June 12, 2019

On appeal: Cardinal Pell historic child sexual abuse case

Background

Cardinal George Pell has long been a controversial figure in Australian society.

To many he is a longstanding symbol of conservative Australian Catholicism whose aggressive reputation in respect of the defence of historical child sexual abuse cases involving the Catholic Church was confirmed during his testimony at the Royal Commission into Institutional Responses to Child Sexual Abuse.

To his supporters, including former Australian Prime Ministers, Tony Abbott and John Howard, he is seen as a conservative stalwart who is misunderstood. They say that Cardinal Pell has become a scapegoat for all real and alleged failures of the Catholic Church in Australia. These supporters point to Cardinal Pell's establishment of the first compensation scheme for sexual abuse victims in Australia, the Melbourne Response in 1996, as an example of his good deeds.

Prior to the Trial

In 2018, Cardinal Pell returned to Australia from the Vatican to face historical criminal charges of child sexual abuse. Cardinal Pell faced a committal hearing, which began in March 2018. At the conclusion of the committal hearing, the magistrate threw out the most serious charges owing to credibility issues of witnesses, other charges were withdrawn by prosecutors and Cardinal Pell was committed to stand trial for sexual assault allegations involving two then 13-year-old choirboys. The allegations were in respect of events alleged to have taken place in 1996.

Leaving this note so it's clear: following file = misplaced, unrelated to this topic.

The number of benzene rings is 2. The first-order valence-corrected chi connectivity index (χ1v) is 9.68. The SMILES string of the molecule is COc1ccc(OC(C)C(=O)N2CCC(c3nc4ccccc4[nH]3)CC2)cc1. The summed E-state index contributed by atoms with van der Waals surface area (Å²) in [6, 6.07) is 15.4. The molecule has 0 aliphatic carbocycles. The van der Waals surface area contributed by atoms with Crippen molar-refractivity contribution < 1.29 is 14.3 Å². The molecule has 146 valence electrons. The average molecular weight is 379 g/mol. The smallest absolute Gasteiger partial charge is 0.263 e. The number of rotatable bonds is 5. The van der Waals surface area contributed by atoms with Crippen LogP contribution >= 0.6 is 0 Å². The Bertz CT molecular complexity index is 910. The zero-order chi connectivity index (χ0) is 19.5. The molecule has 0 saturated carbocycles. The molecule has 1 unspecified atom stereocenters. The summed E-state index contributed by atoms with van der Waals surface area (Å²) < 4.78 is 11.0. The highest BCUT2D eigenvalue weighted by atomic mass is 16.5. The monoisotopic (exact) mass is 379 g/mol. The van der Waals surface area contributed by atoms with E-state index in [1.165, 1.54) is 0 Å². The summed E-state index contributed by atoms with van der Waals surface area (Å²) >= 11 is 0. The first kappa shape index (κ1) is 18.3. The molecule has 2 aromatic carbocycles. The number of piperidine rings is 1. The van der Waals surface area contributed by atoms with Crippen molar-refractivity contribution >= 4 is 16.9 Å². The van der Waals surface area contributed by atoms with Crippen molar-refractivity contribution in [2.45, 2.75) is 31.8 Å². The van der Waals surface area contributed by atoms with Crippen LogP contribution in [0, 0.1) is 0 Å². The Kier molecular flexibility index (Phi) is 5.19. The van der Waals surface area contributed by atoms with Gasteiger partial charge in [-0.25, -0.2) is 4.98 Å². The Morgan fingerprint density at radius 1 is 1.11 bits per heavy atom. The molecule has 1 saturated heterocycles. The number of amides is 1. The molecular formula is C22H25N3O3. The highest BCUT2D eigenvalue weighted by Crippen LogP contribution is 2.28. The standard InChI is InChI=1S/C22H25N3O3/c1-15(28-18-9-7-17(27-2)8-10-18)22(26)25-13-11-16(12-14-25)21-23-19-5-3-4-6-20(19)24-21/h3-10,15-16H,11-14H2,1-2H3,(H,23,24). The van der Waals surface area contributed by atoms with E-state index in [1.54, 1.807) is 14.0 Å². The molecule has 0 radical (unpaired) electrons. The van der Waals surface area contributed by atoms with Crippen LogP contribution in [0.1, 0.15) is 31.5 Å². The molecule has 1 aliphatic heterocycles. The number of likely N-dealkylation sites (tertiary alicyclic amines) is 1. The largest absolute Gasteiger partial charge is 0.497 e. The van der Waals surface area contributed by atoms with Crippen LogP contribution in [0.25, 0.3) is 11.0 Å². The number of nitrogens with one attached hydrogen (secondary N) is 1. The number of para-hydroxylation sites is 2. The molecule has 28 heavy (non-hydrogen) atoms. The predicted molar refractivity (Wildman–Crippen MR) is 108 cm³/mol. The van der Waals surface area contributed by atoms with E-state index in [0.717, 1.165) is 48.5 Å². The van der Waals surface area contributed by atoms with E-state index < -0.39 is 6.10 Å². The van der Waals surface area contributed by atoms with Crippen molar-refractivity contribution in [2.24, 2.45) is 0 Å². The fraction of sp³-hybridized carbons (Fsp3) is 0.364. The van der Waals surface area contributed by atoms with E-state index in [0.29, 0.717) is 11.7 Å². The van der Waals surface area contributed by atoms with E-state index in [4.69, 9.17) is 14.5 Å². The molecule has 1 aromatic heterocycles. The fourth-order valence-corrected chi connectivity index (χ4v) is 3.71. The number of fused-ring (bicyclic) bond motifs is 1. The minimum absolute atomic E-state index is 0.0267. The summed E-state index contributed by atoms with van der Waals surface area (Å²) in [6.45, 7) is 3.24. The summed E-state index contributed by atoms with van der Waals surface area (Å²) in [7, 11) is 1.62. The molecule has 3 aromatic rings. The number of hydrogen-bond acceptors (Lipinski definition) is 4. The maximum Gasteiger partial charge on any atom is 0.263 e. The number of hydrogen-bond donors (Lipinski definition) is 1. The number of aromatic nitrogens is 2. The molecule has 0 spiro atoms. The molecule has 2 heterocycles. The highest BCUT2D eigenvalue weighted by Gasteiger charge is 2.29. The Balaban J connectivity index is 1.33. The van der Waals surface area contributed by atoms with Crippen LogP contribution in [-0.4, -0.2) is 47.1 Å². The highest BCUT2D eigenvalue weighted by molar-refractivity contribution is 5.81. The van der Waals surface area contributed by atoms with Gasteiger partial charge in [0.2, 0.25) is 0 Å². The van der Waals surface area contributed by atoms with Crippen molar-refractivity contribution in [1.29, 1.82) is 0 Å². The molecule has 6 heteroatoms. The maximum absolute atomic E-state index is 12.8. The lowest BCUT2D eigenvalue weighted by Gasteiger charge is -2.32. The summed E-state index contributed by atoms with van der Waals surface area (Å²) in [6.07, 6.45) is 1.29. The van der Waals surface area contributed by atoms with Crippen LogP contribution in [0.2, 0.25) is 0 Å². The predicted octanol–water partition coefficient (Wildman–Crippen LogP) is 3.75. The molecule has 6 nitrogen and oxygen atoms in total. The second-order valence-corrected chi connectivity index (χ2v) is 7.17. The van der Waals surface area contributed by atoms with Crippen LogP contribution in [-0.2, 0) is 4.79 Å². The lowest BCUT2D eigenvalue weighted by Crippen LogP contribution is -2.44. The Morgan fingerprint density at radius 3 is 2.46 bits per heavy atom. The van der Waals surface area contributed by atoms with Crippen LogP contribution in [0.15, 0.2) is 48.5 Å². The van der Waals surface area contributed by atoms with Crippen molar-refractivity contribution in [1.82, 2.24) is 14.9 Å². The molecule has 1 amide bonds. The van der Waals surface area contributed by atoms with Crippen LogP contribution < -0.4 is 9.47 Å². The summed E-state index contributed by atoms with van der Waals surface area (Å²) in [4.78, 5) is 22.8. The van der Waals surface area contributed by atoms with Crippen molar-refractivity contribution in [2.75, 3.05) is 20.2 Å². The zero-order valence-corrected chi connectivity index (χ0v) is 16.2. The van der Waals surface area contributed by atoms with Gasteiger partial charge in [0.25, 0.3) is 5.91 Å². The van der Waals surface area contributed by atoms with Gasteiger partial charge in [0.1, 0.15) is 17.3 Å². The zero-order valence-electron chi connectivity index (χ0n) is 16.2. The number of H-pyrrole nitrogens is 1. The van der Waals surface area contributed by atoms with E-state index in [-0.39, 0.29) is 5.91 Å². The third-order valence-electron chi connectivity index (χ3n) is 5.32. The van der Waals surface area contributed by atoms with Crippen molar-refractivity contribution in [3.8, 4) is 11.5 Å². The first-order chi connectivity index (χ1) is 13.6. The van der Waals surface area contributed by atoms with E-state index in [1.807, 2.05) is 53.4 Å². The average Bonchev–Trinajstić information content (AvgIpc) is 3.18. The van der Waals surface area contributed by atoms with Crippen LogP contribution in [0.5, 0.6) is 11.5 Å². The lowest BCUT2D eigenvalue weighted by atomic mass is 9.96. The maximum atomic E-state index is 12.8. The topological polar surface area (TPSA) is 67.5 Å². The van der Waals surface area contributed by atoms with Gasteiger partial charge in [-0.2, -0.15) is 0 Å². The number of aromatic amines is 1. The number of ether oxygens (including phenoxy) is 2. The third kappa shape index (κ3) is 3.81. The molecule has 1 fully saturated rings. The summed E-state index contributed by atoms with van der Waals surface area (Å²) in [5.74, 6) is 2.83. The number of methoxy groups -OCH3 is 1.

The Trial

The original trial was held in August 2018 and resulted in a hung jury. A mistrial was declared and the trial was held a second time, beginning in November 2018.

On 11 December 2018 the jury returned a verdict of guilty on five charges; one count of sexual penetration of a child under the age of 16 and four counts of indecent assault of a child under the age of 16. Cardinal Pell was sentenced to six years gaol with a requirement to serve a minimum of three years and eight months before eligible for parole.

The Appeal